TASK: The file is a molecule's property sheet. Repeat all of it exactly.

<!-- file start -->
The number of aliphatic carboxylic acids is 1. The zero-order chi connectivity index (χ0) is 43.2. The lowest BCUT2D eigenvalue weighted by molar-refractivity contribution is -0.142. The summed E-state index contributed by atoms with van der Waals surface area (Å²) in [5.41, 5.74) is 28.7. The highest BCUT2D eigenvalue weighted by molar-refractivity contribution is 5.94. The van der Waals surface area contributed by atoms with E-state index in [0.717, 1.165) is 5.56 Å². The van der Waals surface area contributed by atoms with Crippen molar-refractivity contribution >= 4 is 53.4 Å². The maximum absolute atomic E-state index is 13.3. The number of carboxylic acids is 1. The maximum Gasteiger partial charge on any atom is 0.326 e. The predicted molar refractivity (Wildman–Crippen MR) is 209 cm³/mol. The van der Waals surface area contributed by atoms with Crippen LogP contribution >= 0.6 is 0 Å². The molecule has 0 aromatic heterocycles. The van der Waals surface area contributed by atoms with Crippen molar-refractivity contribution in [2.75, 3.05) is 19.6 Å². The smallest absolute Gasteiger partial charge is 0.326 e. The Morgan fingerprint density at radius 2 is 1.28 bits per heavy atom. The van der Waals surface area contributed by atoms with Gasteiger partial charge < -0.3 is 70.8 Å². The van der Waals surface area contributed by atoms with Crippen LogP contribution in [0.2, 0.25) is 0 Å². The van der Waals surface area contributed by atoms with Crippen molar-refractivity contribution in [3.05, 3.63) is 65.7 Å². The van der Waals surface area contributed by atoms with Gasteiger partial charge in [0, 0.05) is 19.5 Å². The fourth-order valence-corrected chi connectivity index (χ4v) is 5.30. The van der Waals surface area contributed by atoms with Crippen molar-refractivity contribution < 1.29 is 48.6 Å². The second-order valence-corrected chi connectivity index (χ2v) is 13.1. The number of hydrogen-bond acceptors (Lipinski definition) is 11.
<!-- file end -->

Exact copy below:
The number of aliphatic carboxylic acids is 1. The zero-order chi connectivity index (χ0) is 43.2. The lowest BCUT2D eigenvalue weighted by molar-refractivity contribution is -0.142. The summed E-state index contributed by atoms with van der Waals surface area (Å²) in [5.41, 5.74) is 28.7. The highest BCUT2D eigenvalue weighted by molar-refractivity contribution is 5.94. The van der Waals surface area contributed by atoms with E-state index in [0.717, 1.165) is 5.56 Å². The van der Waals surface area contributed by atoms with Crippen molar-refractivity contribution >= 4 is 53.4 Å². The maximum absolute atomic E-state index is 13.3. The number of carboxylic acids is 1. The maximum Gasteiger partial charge on any atom is 0.326 e. The predicted molar refractivity (Wildman–Crippen MR) is 209 cm³/mol. The van der Waals surface area contributed by atoms with Crippen LogP contribution >= 0.6 is 0 Å². The molecule has 0 aromatic heterocycles. The van der Waals surface area contributed by atoms with Crippen molar-refractivity contribution in [2.75, 3.05) is 19.6 Å². The smallest absolute Gasteiger partial charge is 0.326 e. The Morgan fingerprint density at radius 2 is 1.28 bits per heavy atom. The van der Waals surface area contributed by atoms with Gasteiger partial charge < -0.3 is 70.8 Å². The van der Waals surface area contributed by atoms with Crippen LogP contribution in [0.2, 0.25) is 0 Å². The van der Waals surface area contributed by atoms with Crippen molar-refractivity contribution in [3.05, 3.63) is 65.7 Å². The van der Waals surface area contributed by atoms with Gasteiger partial charge in [0, 0.05) is 19.5 Å². The fourth-order valence-corrected chi connectivity index (χ4v) is 5.30. The van der Waals surface area contributed by atoms with Crippen molar-refractivity contribution < 1.29 is 48.6 Å². The second-order valence-corrected chi connectivity index (χ2v) is 13.1. The number of hydrogen-bond acceptors (Lipinski definition) is 11.